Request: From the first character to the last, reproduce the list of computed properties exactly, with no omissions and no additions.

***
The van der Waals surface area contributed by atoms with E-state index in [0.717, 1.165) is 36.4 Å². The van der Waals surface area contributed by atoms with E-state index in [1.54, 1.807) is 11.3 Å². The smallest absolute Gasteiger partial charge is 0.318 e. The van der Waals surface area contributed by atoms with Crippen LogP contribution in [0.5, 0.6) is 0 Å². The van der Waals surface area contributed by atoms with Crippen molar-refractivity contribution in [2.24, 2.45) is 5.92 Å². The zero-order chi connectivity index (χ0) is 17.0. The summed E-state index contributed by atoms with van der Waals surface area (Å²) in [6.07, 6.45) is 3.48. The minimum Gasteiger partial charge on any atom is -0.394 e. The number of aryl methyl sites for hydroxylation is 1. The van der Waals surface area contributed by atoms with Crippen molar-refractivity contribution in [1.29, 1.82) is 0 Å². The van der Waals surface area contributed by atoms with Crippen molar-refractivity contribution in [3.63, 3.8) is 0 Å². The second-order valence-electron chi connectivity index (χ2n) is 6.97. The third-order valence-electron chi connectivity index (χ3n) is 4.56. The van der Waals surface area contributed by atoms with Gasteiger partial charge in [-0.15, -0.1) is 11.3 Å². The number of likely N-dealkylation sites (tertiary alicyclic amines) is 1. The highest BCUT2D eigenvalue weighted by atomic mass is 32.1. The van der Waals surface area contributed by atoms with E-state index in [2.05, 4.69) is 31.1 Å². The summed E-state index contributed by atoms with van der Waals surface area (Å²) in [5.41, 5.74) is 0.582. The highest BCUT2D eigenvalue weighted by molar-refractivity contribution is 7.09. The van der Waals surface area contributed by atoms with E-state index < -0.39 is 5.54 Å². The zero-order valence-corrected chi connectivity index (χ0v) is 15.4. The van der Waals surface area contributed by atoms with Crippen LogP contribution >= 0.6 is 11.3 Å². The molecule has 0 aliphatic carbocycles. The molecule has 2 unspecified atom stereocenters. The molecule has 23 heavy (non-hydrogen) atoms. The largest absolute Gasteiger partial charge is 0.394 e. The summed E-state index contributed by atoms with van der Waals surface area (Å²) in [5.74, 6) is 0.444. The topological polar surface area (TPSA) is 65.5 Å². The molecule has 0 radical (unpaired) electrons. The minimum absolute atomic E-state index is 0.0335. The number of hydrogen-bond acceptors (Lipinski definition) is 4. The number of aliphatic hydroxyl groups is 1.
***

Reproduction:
The van der Waals surface area contributed by atoms with E-state index in [0.717, 1.165) is 36.4 Å². The van der Waals surface area contributed by atoms with E-state index in [1.54, 1.807) is 11.3 Å². The smallest absolute Gasteiger partial charge is 0.318 e. The van der Waals surface area contributed by atoms with Crippen LogP contribution in [0.5, 0.6) is 0 Å². The van der Waals surface area contributed by atoms with Crippen molar-refractivity contribution in [2.24, 2.45) is 5.92 Å². The zero-order chi connectivity index (χ0) is 17.0. The summed E-state index contributed by atoms with van der Waals surface area (Å²) in [6.07, 6.45) is 3.48. The minimum Gasteiger partial charge on any atom is -0.394 e. The number of aryl methyl sites for hydroxylation is 1. The van der Waals surface area contributed by atoms with Crippen molar-refractivity contribution in [1.29, 1.82) is 0 Å². The van der Waals surface area contributed by atoms with Crippen molar-refractivity contribution in [3.63, 3.8) is 0 Å². The second-order valence-electron chi connectivity index (χ2n) is 6.97. The third-order valence-electron chi connectivity index (χ3n) is 4.56. The van der Waals surface area contributed by atoms with Gasteiger partial charge in [-0.15, -0.1) is 11.3 Å². The number of likely N-dealkylation sites (tertiary alicyclic amines) is 1. The highest BCUT2D eigenvalue weighted by atomic mass is 32.1. The van der Waals surface area contributed by atoms with E-state index in [2.05, 4.69) is 31.1 Å². The summed E-state index contributed by atoms with van der Waals surface area (Å²) in [5.41, 5.74) is 0.582. The highest BCUT2D eigenvalue weighted by molar-refractivity contribution is 7.09. The van der Waals surface area contributed by atoms with E-state index < -0.39 is 5.54 Å². The zero-order valence-corrected chi connectivity index (χ0v) is 15.4. The van der Waals surface area contributed by atoms with Crippen LogP contribution >= 0.6 is 11.3 Å². The molecule has 0 aliphatic carbocycles. The molecule has 2 unspecified atom stereocenters. The molecule has 23 heavy (non-hydrogen) atoms. The largest absolute Gasteiger partial charge is 0.394 e. The summed E-state index contributed by atoms with van der Waals surface area (Å²) in [5.74, 6) is 0.444. The topological polar surface area (TPSA) is 65.5 Å². The molecule has 0 radical (unpaired) electrons. The minimum absolute atomic E-state index is 0.0335. The number of hydrogen-bond acceptors (Lipinski definition) is 4. The number of aliphatic hydroxyl groups is 1.